Apple’s attempts at social were limited thus far. Its social thing for music, Ping, will likely be discontinued with the next major iTunes update. That promised Facebook integration in Ping had been pulled last minute was blamed on “onerous terms that we could not agree to”, as Jobs put it. Nonetheless, Apple has opted to partner with both Twitter and Facebook to support their services throughout iOS and OS X.
UPDATE: The Wall Street Journal says Apple talked to Twitter about this a year ago, claiming no immediate acquisition is in the cards.
Apple released OS X Mountain Lion some 36 hours ago exclusively via the Mac App Store at a breakthrough price of just $19.99 a copy, with rights to install the operating system on up to five different Macs authorized with the same Apple ID account.
If yesterday’s poll is anything to go by, you seem to be appreciating the bang Mountain Lion is offering for your buck, with nearly 80 percent of respondents saying that the software is worth its asking price.
But assessing the perceived value of a piece of software is one thing and actually taking the plunge is an entirely different matter. Today’s poll, yet another YES/NO survey per popular demand, asks a simple question, whether or not you’ve bought Mountain Lion yet…
As you know, Apple today released OS X Mountain Lion. It will run you only twenty bucks a copy, which includes rights to install the operating system on up to five different Macs. Mountain Lion builds upon its predecessor Lion in that it streamlines your experience with additional iOS tricks, deep integration with iCloud, Facebook and Twitter and interesting new capabilities such as PowerNap and Gatekeeper, to name a few.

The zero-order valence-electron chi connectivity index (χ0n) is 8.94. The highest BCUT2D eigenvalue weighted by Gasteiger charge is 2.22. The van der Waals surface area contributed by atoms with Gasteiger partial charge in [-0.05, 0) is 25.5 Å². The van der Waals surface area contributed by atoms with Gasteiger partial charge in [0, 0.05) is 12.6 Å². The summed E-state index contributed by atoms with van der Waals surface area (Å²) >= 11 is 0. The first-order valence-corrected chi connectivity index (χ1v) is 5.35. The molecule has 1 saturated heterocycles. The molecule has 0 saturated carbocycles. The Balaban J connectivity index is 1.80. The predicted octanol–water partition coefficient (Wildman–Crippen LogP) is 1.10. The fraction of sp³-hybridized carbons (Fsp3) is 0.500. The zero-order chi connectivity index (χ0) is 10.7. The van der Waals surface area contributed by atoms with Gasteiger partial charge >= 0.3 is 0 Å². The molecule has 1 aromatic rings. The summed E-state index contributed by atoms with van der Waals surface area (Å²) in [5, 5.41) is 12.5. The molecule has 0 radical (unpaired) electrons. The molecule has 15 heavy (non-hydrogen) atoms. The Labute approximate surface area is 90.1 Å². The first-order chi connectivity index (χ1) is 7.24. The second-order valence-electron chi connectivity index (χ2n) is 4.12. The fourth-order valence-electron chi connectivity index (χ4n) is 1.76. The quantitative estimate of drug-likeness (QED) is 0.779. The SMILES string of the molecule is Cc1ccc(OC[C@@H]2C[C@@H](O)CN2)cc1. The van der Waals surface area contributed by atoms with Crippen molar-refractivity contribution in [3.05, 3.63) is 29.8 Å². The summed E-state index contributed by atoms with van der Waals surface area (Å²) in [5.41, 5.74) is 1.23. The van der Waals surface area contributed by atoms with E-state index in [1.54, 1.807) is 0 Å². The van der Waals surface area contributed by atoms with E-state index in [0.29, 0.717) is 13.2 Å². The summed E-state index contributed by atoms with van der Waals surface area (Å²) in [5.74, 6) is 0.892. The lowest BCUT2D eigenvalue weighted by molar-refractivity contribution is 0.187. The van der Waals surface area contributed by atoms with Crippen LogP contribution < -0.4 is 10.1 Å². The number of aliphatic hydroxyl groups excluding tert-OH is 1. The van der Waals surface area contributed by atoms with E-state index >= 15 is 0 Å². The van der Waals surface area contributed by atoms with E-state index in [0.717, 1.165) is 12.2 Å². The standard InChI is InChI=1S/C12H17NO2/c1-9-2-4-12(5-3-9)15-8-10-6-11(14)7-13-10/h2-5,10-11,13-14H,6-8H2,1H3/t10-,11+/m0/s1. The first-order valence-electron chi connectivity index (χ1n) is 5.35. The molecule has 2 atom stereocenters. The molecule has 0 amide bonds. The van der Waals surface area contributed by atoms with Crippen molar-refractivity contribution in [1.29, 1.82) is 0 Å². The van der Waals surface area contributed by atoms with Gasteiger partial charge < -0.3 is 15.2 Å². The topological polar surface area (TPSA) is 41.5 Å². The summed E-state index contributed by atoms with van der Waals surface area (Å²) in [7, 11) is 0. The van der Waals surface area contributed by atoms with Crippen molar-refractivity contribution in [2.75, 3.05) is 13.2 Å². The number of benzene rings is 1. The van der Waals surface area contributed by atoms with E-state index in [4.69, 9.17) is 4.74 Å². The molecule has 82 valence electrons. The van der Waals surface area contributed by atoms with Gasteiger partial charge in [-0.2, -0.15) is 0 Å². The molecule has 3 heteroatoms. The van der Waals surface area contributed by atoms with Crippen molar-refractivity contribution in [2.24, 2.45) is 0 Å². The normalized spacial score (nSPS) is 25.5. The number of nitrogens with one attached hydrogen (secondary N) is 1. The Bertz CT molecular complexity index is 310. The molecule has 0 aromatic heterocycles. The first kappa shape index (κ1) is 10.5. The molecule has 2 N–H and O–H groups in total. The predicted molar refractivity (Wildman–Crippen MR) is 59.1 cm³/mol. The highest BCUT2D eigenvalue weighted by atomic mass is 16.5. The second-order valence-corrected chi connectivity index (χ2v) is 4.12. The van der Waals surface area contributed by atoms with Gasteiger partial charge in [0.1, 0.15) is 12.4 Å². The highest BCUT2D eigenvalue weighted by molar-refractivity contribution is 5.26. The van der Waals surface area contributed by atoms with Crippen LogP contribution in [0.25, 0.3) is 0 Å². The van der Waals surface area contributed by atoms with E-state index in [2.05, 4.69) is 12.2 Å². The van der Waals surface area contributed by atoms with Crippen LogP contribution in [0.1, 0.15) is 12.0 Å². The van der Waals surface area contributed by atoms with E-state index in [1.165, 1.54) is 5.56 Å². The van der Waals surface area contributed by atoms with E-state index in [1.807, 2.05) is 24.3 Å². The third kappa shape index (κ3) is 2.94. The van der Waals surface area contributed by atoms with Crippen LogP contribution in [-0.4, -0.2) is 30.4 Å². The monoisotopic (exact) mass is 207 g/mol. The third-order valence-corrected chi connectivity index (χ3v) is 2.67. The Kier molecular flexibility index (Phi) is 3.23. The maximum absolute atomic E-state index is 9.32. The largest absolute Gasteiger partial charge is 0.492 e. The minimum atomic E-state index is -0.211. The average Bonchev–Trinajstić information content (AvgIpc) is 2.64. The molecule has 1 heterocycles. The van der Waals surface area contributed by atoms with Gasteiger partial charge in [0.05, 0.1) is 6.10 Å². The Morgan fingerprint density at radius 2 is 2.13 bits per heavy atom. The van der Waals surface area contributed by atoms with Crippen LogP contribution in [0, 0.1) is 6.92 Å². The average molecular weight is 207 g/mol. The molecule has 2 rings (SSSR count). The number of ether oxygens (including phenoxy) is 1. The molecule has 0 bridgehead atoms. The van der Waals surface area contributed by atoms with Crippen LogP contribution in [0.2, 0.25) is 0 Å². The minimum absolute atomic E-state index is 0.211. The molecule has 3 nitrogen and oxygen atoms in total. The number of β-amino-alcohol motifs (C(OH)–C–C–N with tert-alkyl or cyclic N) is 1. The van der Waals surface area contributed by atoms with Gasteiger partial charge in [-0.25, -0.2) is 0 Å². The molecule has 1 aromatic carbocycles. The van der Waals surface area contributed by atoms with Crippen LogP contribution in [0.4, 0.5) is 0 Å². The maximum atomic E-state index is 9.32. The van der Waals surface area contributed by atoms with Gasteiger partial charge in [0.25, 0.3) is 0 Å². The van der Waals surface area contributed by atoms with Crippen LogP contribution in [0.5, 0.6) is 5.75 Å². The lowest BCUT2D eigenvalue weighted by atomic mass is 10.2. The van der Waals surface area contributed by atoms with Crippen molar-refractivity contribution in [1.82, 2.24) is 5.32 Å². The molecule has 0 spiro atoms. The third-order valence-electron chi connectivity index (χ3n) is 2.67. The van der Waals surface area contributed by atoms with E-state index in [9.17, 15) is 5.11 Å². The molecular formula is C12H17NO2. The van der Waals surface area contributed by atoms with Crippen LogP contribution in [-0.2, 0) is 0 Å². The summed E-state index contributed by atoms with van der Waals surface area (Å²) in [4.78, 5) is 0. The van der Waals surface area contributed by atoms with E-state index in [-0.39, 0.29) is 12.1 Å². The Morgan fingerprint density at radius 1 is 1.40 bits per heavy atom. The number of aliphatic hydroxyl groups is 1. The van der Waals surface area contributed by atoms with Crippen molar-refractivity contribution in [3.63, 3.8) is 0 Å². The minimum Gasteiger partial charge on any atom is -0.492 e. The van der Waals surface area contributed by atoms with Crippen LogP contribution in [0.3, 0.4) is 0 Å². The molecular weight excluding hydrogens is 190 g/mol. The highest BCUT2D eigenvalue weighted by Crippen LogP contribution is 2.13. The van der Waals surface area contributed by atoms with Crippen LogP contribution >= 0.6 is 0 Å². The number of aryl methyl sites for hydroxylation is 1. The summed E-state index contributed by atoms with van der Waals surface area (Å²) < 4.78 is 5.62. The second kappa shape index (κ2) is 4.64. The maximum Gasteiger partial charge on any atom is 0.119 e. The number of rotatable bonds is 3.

It also includes a handful of apps ported from iOS, such as iMessage, Reminders, Notes, Game Center and Notification Center, in the hope that it’ll help new Mac owners get up to speed quickly. At that breakthrough price, Mountain Lion should be a no-brainer. But as is often the case, the price is a reflection of the product’s perceived value.
For some, Mountain Lion is worth every cent. There are also those who feel that even twenty bucks is too high a price for an OS that underwhelms with just a handful of truly new features while spoiling the fun by insisting on a bunch of glorified iOS apps with that forced skeuomorphic design.